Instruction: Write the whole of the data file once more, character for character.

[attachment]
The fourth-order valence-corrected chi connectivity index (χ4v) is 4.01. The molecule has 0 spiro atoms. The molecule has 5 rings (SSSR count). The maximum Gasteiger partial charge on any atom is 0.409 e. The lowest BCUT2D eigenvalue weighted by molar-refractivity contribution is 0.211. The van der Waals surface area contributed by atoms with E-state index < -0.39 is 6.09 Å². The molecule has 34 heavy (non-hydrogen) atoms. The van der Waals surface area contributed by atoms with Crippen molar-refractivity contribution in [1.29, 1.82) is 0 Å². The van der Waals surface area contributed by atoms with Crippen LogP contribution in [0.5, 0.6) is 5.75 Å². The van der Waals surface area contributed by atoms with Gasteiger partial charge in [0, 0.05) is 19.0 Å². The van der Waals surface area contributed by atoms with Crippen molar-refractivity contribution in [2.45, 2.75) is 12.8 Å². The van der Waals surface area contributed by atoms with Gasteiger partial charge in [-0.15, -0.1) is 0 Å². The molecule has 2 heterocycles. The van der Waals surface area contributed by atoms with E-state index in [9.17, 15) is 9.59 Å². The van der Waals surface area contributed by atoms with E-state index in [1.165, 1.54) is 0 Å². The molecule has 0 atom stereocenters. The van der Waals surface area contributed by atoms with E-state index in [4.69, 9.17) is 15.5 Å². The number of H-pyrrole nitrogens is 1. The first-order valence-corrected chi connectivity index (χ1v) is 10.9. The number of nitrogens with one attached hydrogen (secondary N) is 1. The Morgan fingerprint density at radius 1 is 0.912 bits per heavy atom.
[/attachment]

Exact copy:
The fourth-order valence-corrected chi connectivity index (χ4v) is 4.01. The molecule has 0 spiro atoms. The molecule has 5 rings (SSSR count). The maximum Gasteiger partial charge on any atom is 0.409 e. The lowest BCUT2D eigenvalue weighted by molar-refractivity contribution is 0.211. The van der Waals surface area contributed by atoms with E-state index < -0.39 is 6.09 Å². The molecule has 34 heavy (non-hydrogen) atoms. The van der Waals surface area contributed by atoms with Crippen molar-refractivity contribution in [1.29, 1.82) is 0 Å². The van der Waals surface area contributed by atoms with Crippen LogP contribution in [0.5, 0.6) is 5.75 Å². The van der Waals surface area contributed by atoms with Gasteiger partial charge in [0, 0.05) is 19.0 Å². The van der Waals surface area contributed by atoms with Crippen molar-refractivity contribution in [2.45, 2.75) is 12.8 Å². The van der Waals surface area contributed by atoms with Gasteiger partial charge in [-0.15, -0.1) is 0 Å². The molecule has 2 heterocycles. The van der Waals surface area contributed by atoms with E-state index in [9.17, 15) is 9.59 Å². The van der Waals surface area contributed by atoms with E-state index in [1.165, 1.54) is 0 Å². The molecule has 0 atom stereocenters. The van der Waals surface area contributed by atoms with E-state index in [4.69, 9.17) is 15.5 Å². The number of H-pyrrole nitrogens is 1. The first-order valence-corrected chi connectivity index (χ1v) is 10.9. The number of nitrogens with one attached hydrogen (secondary N) is 1. The Morgan fingerprint density at radius 1 is 0.912 bits per heavy atom.